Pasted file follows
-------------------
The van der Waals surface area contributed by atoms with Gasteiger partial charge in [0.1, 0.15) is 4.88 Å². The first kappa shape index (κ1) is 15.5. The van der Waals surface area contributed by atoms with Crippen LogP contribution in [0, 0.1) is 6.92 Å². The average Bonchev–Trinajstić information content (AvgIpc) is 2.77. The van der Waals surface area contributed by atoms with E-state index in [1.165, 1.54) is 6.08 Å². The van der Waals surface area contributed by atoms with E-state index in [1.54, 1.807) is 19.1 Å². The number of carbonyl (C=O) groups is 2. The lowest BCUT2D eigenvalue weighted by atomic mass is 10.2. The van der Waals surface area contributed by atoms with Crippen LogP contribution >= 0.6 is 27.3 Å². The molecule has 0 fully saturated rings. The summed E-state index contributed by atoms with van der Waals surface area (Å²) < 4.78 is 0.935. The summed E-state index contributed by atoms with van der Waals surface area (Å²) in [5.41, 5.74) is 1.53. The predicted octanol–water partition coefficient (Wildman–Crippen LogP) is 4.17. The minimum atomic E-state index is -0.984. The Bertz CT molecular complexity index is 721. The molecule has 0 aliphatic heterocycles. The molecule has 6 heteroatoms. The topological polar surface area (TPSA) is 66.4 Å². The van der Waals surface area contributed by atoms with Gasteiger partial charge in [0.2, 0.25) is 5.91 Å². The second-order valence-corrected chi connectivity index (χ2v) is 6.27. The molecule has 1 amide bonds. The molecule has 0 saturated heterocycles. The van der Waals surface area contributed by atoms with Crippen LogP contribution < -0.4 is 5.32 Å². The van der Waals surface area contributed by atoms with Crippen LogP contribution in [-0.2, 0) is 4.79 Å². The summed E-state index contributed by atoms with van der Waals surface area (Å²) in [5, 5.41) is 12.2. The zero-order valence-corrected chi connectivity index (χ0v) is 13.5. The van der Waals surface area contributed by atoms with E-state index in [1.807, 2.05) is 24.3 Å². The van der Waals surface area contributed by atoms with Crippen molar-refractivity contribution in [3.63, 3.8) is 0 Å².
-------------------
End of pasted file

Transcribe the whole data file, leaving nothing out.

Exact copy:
The van der Waals surface area contributed by atoms with Gasteiger partial charge in [0.1, 0.15) is 4.88 Å². The first kappa shape index (κ1) is 15.5. The van der Waals surface area contributed by atoms with Crippen LogP contribution in [0, 0.1) is 6.92 Å². The average Bonchev–Trinajstić information content (AvgIpc) is 2.77. The van der Waals surface area contributed by atoms with E-state index in [1.165, 1.54) is 6.08 Å². The van der Waals surface area contributed by atoms with E-state index in [1.54, 1.807) is 19.1 Å². The number of carbonyl (C=O) groups is 2. The lowest BCUT2D eigenvalue weighted by atomic mass is 10.2. The van der Waals surface area contributed by atoms with Crippen LogP contribution >= 0.6 is 27.3 Å². The molecule has 0 fully saturated rings. The summed E-state index contributed by atoms with van der Waals surface area (Å²) < 4.78 is 0.935. The summed E-state index contributed by atoms with van der Waals surface area (Å²) in [5.41, 5.74) is 1.53. The predicted octanol–water partition coefficient (Wildman–Crippen LogP) is 4.17. The minimum atomic E-state index is -0.984. The Bertz CT molecular complexity index is 721. The molecule has 0 aliphatic heterocycles. The molecule has 6 heteroatoms. The topological polar surface area (TPSA) is 66.4 Å². The van der Waals surface area contributed by atoms with Gasteiger partial charge in [0.2, 0.25) is 5.91 Å². The second-order valence-corrected chi connectivity index (χ2v) is 6.27. The molecule has 1 amide bonds. The molecule has 0 saturated heterocycles. The van der Waals surface area contributed by atoms with Crippen LogP contribution < -0.4 is 5.32 Å². The van der Waals surface area contributed by atoms with Crippen LogP contribution in [-0.2, 0) is 4.79 Å². The summed E-state index contributed by atoms with van der Waals surface area (Å²) in [5, 5.41) is 12.2. The zero-order valence-corrected chi connectivity index (χ0v) is 13.5. The van der Waals surface area contributed by atoms with E-state index in [1.807, 2.05) is 24.3 Å². The van der Waals surface area contributed by atoms with Crippen molar-refractivity contribution in [3.63, 3.8) is 0 Å².